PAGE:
How Emotionally Healthy are YOU?

As we began a read through of Lean on Me, Anne Marie Miller, my dear friend Lyn Woodruff did some searching/compiling this list for our study group. It's worth sharing. How Emotionally Healthy are YOU based on this list? 

Characteristics of Emotional Intelligence/Health and Spiritual Maturity

1. You have a robust emotional vocabulary.  Ps. 139:23-24; Rom. 8:26
All people experience emotions, but it is a select few who can accurately identify them as they occur. Our research shows that only 36
percent of people can do this, which is problematic because unlabeled emotions often go misunderstood, which leads to irrational choices
and counterproductive actions.
People with high EQs master their emotions because they understand them, and they use an extensive vocabulary of feelings to do so.
While many people might describe themselves as simply feeling "bad," emotionally intelligent people can pinpoint whether they feel
"irritable," "frustrated," "downtrodden," or "anxious." The more specific your word choice, the better insight you have into exactly how you
are feeling, what caused it, and what you should do about it.
2. You’re curious about people. 1Pet. 3:8; Rom. 12:15; 1John 3:17; Heb. 4:15
It doesn't matter if they're introverted or extroverted, emotionally intelligent people are curious about everyone around them. This curiosity
is the product of EMPATHY, one of the most significant gateways to a high EQ. The more you care about other people and what
they're going through, the more curiosity you're going to have about them.
3. You embrace change.  Eccles. 3:1-8; 2 Cor. 5:17; Eph. 4:22-24; Isa. 43:18-19
Emotionally intelligent people are flexible and are constantly adapting. They know that fear of change is paralyzing and a major threat to
their success and happiness. They look for change that is lurking just around the corner, and they form a plan of action should these
changes occur.
4. You know your strengths and weaknesses. 2 Cor.12:5-7
Emotionally intelligent people don't just understand emotions; they know what they're good at and what they're terrible at. They also know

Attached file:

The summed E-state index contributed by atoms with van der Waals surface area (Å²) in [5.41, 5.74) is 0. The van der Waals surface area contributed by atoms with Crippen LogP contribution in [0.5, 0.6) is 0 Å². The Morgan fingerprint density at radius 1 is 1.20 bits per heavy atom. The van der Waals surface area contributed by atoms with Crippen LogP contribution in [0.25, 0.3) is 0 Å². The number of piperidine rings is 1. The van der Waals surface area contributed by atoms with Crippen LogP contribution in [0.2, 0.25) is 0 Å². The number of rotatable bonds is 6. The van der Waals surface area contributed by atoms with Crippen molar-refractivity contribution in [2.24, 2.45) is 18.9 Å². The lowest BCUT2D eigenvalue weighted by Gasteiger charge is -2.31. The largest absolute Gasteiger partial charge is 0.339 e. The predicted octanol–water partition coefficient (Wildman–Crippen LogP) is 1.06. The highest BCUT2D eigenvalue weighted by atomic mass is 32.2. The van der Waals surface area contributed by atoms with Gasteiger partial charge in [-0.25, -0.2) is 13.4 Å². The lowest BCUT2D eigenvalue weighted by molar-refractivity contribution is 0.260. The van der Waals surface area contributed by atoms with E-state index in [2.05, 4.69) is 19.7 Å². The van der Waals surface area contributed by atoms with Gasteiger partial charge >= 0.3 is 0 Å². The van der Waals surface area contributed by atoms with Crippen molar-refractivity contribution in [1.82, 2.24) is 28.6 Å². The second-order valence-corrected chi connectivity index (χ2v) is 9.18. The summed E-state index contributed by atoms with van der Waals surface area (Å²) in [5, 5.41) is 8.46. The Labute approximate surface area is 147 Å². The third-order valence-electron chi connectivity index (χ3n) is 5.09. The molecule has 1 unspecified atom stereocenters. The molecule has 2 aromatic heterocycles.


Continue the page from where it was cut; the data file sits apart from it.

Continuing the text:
who pushes their buttons and the environments (both situations and people) that enable them to succeed. Having a high EQ means you
know your strengths and how to lean into and use them to your full advantage while keeping your weaknesses from holding you back.
5. You’re a good judge of character. John 7:24; 1 John 4: 1-6; Proverbs
Much of emotional intelligence comes down to social awareness; the ability to read other people, know what they're about, and understand
what they're going through. Over time, this skill makes you an exceptional judge of character. People are no mystery to you. You know
what they're all about and understand their motivations, even those that lie hidden beneath the surface.
6. You are difficult to offend. Eccles. 7:21-22; Prov. 11:12; Col. 3:13
If you have a firm grasp of who you are, it's difficult for someone to say or do something that gets your goat. Emotionally intelligent people
are self-confident and open-minded, which creates a pretty thick skin. You may even poke fun at yourself or let other people make jokes
about you because you are able to mentally draw the line between humor and degradation.
7. You know how to say no (to yourself and others). Gal. 5:22-23
Emotional intelligence means knowing how to exert self-control. You delay gratification and avoid impulsive action. Research conducted at
the University of California, San Francisco, shows that the more difficulty that you have saying no, the more likely you are to experience
stress, burnout, and even depression. Saying no is a major self-control challenge for many people, but "No" is a powerful word that you
should unafraid to wield. When it's time to say no, emotionally intelligent people avoid phrases such as "I don't think I can" or "I'm not
certain." Saying no to a new commitment honors your existing commitments and gives you the opportunity to successfully fulfill them.
8. You let go of mistakes. Heb. 8:12; Phil. 3: 13-14; Ps. 51:10
Emotionally intelligent people distance themselves from their mistakes, but do so without forgetting them. By keeping their mistakes at a
safe distance, yet still handy enough to refer to, they are able to adapt and adjust for future success. It takes refined self-awareness to walk
this tightrope between dwelling and remembering. Dwelling too long on your mistakes makes you anxious and gun shy, while forgetting
about them completely makes you bound to repeat them. The key to balance lies in your ability to transform failures into nuggets of
improvement. This creates the tendency to get right back up every time you fall down.
9. You give and expect nothing in return. Lk. 6:35
When someone gives you something spontaneously, without expecting anything in return, this leaves a powerful impression. For example,
you might have an interesting conversation with someone about a book, and when you see them again a month later, you show up with the
book in hand. Emotionally intelligent people build strong relationships because they are constantly thinking about others.
10. You don't hold grudges. Eph. 4:31-32; Mt. 6:14-15
The negative emotions that come with holding onto a grudge are actually a stress response. Just thinking about the event sends your body
into fight-or-flight mode, a survival mechanism that forces you to stand up and fight or run for the hills when faced with a threat. When the